Sunday, December 15, 2013

Lights slowly return to Philippines region devastated by typhoon Haiyan

Aurora Almendral at  NBC News: More than a month since Typhoon Haiyan tore through the Philippines, most of the worst-hit island of Leyte is still mired in darkness when night falls. But the lights are slowly starting to come back on — thanks to the distribution of solar lamps by the United Nations Refugee Agency.

With as many as 12 million people impacted by the storm and nearly 4 million displaced, those left behind have been trying to rebuild new homes on the ruins of their old ones. But a major issue in the makeshift cities has been light. In the wake of major natural disasters, theft, rape, human trafficking and domestic violence can often thrive in the darkness of ramshackle refugee camps.

“With no electricity, people commit these acts with a higher level of impunity,” said Arjun Jain, head of the United Nations High Commissioner for Refugees in the southern Philippines. While reports of this type of violence have so far been isolated, the fear is widespread.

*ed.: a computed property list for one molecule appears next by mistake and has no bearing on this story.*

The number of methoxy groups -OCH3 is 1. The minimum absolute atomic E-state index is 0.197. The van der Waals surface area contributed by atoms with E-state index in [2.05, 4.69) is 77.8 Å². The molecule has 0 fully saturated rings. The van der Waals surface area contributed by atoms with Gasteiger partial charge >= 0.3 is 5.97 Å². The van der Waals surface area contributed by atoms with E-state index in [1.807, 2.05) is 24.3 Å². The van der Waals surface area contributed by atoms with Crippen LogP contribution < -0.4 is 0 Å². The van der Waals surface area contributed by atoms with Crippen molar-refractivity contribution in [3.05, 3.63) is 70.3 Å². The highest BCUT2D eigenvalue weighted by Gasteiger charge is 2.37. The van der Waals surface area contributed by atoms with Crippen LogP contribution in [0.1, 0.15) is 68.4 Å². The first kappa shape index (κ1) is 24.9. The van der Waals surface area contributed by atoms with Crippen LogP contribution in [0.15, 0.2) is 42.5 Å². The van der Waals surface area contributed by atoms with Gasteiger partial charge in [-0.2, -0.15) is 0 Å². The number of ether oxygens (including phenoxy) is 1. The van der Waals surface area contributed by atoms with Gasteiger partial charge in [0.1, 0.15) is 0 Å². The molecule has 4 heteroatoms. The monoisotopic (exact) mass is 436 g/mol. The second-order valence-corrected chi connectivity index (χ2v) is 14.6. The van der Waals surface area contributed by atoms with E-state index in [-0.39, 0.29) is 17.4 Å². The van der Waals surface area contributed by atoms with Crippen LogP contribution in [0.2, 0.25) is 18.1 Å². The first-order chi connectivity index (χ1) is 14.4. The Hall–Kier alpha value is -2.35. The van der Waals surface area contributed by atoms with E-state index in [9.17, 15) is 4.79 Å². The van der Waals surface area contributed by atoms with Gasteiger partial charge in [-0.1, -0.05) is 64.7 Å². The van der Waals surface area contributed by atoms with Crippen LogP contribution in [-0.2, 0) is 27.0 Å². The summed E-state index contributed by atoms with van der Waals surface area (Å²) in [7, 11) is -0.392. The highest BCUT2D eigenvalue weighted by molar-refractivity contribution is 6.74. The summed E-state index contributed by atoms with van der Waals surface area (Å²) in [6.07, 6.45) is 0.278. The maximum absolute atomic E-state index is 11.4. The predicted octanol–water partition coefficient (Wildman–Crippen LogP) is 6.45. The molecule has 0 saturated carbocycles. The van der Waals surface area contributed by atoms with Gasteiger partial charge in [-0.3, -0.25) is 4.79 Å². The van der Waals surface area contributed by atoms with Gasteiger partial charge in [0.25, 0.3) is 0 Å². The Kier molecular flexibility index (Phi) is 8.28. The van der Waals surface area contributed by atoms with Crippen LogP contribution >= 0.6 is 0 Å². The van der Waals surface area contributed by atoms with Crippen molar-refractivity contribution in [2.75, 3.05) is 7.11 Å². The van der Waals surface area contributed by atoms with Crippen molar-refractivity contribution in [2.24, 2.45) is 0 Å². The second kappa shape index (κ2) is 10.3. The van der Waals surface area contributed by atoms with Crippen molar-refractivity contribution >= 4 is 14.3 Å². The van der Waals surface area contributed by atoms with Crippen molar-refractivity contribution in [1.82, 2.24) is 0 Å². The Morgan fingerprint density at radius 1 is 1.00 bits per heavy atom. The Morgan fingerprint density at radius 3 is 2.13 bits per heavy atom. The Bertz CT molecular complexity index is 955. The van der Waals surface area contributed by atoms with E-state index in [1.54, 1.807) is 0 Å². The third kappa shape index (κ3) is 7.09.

...To bring light where there’s no electricity, UNHCR is distributing solar lanterns in the makeshift villages that have sprung up in the disaster zone. Designed to look like old-fashioned camping lamps, the solar panels get charged after sitting in the sun for eight hours. The charge, which provides illumination for six to eight hours, can also charge mobile phones, according to the UNHCR.

Logistical challenges have made it frustratingly hard to deliver the lanterns. Between supply chain hurdles and the sheer scale of the destruction of basic infrastructure, the delivery of lamps was delayed for more than three weeks....

Map of the Philippines by Thuresson, Wikimedia Commons, under the Creative Commons Attribution-Share Alike 3.0 Unported license

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